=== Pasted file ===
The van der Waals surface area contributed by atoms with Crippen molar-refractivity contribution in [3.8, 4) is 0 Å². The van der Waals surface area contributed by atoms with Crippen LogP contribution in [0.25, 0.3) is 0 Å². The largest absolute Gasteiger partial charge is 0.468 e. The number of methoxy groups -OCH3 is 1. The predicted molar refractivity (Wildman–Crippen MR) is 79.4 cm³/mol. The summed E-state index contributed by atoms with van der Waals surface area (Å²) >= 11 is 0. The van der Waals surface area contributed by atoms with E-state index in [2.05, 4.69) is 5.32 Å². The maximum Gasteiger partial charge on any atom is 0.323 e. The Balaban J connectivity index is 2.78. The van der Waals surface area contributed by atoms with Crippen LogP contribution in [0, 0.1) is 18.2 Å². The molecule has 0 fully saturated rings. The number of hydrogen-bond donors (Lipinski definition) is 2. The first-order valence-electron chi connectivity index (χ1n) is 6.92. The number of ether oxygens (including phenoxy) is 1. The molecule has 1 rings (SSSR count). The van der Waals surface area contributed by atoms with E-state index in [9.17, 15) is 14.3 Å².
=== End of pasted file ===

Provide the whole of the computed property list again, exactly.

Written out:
The van der Waals surface area contributed by atoms with Crippen molar-refractivity contribution in [3.8, 4) is 0 Å². The van der Waals surface area contributed by atoms with Crippen LogP contribution in [0.25, 0.3) is 0 Å². The largest absolute Gasteiger partial charge is 0.468 e. The number of methoxy groups -OCH3 is 1. The predicted molar refractivity (Wildman–Crippen MR) is 79.4 cm³/mol. The summed E-state index contributed by atoms with van der Waals surface area (Å²) >= 11 is 0. The van der Waals surface area contributed by atoms with E-state index in [2.05, 4.69) is 5.32 Å². The maximum Gasteiger partial charge on any atom is 0.323 e. The Balaban J connectivity index is 2.78. The van der Waals surface area contributed by atoms with Crippen LogP contribution in [0, 0.1) is 18.2 Å². The molecule has 0 fully saturated rings. The number of hydrogen-bond donors (Lipinski definition) is 2. The first-order valence-electron chi connectivity index (χ1n) is 6.92. The number of ether oxygens (including phenoxy) is 1. The molecule has 1 rings (SSSR count). The van der Waals surface area contributed by atoms with E-state index in [9.17, 15) is 14.3 Å².